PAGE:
Drawing on both Dampier and Ulloa, and even taking Defoe into account, we can gather the following: the animals that actually live on the island, and in great numbers, are seals, not dogs. The latter would only appear if (1) you remove the “seal” from “seal dogs” and you emphasize the term “hounds,” thus switching surf for turf; or (2) you follow the opposite path of Julio Cortázar, who published a translation of Robinson Crusoe that altogether eliminated the “Dog who was now grown very old and crazy, and had found no Species to multiply his Kind upon.”11 In other words, we'd imagine that this read: “My Dog who was now grown very old and crazy, and had found a lot of Species to multiply his Kind upon.” So the dogs only appear when the seals vanish and when we forget that they weren't numerous at all (or if we imagine that they underwent some biblical multiplication). I think this is how Townsend replaced the marine mammals with dogs, a species that did at one point inhabit the island, but never in great numbers—Dampier, Ulloa, and Robinson all agree that it was only the difficult-to-capture goats that were “many.” The effortful business of catching the goats wouldn't change with the years, either, as we learn from Domingo Faustino Sarmiento, who begins his famous Voyages with his account of having visited what he dubbed a “fortunate isle” (in stark contrast to Robinson, who writes in his diary that he had arrived at the Isle of Misfortune). Sarmiento's description, which Paul Groussac describes as existing “between the real and the imaginary,”12 again highlights how difficult to hunt the goats were, even with trained dogs and “carbines and rifles.” Sarmiento and his companions set out wearing “Robinson-style” footwear, and after a “near-perpendicular ascent” that they began “with the first rays of the rising sun,” they bag only one solitary quarry. “On one of these islands,” Sarmiento writes, “and without a doubt on the one called Mas-a-afuera, the sailor Selkirk was castaway, thus inspiring the immortally famous story of Robinson Crusoe. You can imagine how surprised we were to see it right before us, so alive that every moment it called to our imaginations the unforgettable events of that classic reading experience of our childhoods!”13 I hate to ruin Sarmiento's story, but, as Groussac points out, Selkirk's residence was actually Más a Tierra. It's there that, like Robinson, he dressed in goatskins. But Sarmiento is not wrong about where on the island he lived (the summit) or about its abundance, which he describes in terms that unwittingly echo Townsend: “this” island, Sarmiento muses, “is a fortunate eden to fifty thousand goats, each one a direct descendant of a single pair, a male and a female placed there by the immortal Captain Cook, who bid them, like the Creator to Adam and Eve: ‘be fruitful and multiply.’”14 Sarmiento, in 1845, changes the island's name but not its mythic “content,” thus mixing firsthand experience, popular tale, and fiction. There's no doubt about the location or number of the goats that thickly populate the island's heights, while those difficult-to-describe creatures, the seals, occupy its lowlands. Together, the two species achieve an imaginary equilibrium derived not from the survival of the fittest, but rather from a mutual ignorance about each other's existence.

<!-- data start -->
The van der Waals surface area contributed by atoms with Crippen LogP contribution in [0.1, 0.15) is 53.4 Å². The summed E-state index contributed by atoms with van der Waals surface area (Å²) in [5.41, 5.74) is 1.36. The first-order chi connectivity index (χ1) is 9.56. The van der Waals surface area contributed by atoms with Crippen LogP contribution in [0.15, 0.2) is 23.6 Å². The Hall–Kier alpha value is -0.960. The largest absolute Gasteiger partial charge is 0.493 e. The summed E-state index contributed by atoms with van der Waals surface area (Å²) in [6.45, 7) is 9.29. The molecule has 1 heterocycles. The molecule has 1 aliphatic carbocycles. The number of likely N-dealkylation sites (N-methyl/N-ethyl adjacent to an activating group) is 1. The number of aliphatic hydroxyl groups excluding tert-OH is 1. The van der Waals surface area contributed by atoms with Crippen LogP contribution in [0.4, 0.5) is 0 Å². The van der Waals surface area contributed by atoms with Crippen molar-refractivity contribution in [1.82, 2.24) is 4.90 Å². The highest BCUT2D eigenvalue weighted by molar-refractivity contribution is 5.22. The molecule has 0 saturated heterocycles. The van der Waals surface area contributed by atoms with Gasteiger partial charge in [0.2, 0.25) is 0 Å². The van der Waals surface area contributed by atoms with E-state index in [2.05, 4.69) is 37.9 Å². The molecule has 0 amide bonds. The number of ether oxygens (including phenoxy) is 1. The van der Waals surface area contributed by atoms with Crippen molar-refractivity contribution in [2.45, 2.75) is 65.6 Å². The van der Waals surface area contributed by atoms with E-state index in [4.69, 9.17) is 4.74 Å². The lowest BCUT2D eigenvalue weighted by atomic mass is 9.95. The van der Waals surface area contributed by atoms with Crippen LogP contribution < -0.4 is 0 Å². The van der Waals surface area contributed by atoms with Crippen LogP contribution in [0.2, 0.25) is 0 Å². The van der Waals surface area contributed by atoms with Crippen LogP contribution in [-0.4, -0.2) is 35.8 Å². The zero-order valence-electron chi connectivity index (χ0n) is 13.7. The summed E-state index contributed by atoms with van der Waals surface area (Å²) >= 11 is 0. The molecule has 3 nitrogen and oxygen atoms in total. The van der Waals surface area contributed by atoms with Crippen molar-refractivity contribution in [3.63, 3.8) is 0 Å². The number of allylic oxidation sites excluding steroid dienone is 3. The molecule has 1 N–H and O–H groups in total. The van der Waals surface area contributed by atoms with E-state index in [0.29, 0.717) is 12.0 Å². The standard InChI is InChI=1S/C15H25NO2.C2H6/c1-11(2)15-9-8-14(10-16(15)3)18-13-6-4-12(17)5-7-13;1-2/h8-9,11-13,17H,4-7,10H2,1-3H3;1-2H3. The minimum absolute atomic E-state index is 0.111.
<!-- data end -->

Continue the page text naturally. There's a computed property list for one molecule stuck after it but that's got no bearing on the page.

With the sole purpose of confirming certain suspicions I harbored, I consulted A Cruising Voyage Round the World, a report that the corsair Woodes Rogers published in 1712 after completing a voyage that lasted around three years (from 1708 to 1711). Rogers would go on to achieve posthumous fame as the rescuer of Alexander Selkirk, who had spent four years and four months on the island and whom Rogers refers to as The Governor (a title perfectly suited to the figures of The Beast and the Sovereign, a seminar in which Derrida performs a comparative reading of Robinson Crusoe and Heidegger's Fundamental Concepts of Metaphysics but which, unfortunately, barely mentions Selkirk). Traveling in the same fleet as Rogers, who would also become the first real Royal Governor of the Bahamas was Dampier, the same man who, we should remember, ordered that Selkirk be left on Más a Tierra in 1703. The future Royal Governor reports that Selkirk told him that he had arrived on the island in the kind of calamitous state we now associate with Crusoe: “He had with him his Clothes and Bedding, with a Firelock, some Powder, Bullets, and Tobacco, a Hatchet, a Knife, a Kettle, a Bible, some practical Pieces, and his Mathematical Instruments and Books.”15 Rogers's account barely mentions the goats. All we're told about them is that Selkirk was a great hunter and that he was wearing their skins when he was rescued. And if we check the historians, we can see that the dogs introduced to get rid of the goats in hopes of getting rid of the corsairs had quickly become extinct. We could see this already in Ulloa. But let's see what we can find in the work of César-Frédéric Famin, a French writer and diplomat who never visited Chile but who nevertheless wrote a history of Chile, one that finds room for Dampier, Ulloa, Rogers, and even Defoe himself. This history must have achieved a certain degree of fame, for it was translated and published in Spanish, in Barcelona, in 1839. In it, Famin tells us a story that's broadly similar to Townsend's, that also lies somewhere “between the real and the imaginary,” but that possesses a different beginning and ending. After affirming that Selkirk is “the original” Robinson, he indicates that “we'll strive to not be overly preoccupied by Daniel de Foé's [sic] ingenious novel,” even though he'd previously written that “a ship had run aground on these shores of this island and of its crew a single sailor survived. That unfortunate soul had lived on the island for five solitary years when fortune decided to grant him a liberator.”16 And that when he arrived he'd done so with “his bed, a rifle, a pound of gunpowder, some bullets, a hatchet, a knife, his clothes, a pot, tobacco, a Bible, some pious books, and his seafaring tools,” all of which gives the distinct impression that the “original” is Robinson. Soon thereafter, he adds: “Selkirk, according to several sailors who knew him and described him to us, was a man of good habits, grave, reflexive, melancholic, and more devoted to spiritual comforts like prayer and mysticism, than to the pleasures and noise of the world.” He established himself on the island, and “after a few months, he'd become such an agile practitioner of the dangerous task of goat hunting that it became nothing more than a pastime to him,” just as it became for Robinson himself. And even though he managed to survive so well thanks to his wit and skill, Selkirk, Famin writes, found himself “buried alive, written into the book of the dead, but knowing he was destined to live.” Once more, he resembles Robinson. Put another way, it's not Selkirk who shapes Robinson but the other way around: it's Selkirk who becomes a living corpse, a ghost, a tale that will become “real” in several different ways, Robinson Crusoe being just the first. Because if it's true that literary characters don't die, perhaps they can bring the dead, like Selkirk, back to life. After “losing all hope of returning to the world,” Selkirk manages to leave the island, which, thanks to his efforts, is well-stocked with goats and thus useful to corsairs who continue to use it as a refuge, which in turn spurs the (sovereign) Governors of Chile to introduce dogs in order to “deprive them of this resource.”17 Thanks to their attacks, the goats' numbers are effectively reduced, and only those who retreat to the heights survive. Famin concludes: “Once the dogs were deprived of this resource, their number was notably reduced; and when this enemy race disappeared altogether, the goats once again descended from their wilderness and multiplied so quickly that the effects of the war they'd lived through soon became unknown.”18 It's thus possible to think that when the humanitarian reverend Townsend published his essay in 1786, seals and goats were abundant on the island, while the dogs had disappeared completely. And as for the famous “new equilibrium,” it only existed in his lucubrations. Which doesn't in any way impede this “product of his imagination,” as Jenaro Prieto would say, from achieving existence. His goal was to keep the poor where they couldn't move, and he achieved that with his story. And not only did his story achieve that; it's since become the foundation of other lucubrations that seek the same end. The claim that poverty is the result of laziness is part of a rhetoric of reaction, Hirschman would tell us, that trades in prejudices rather than proofs.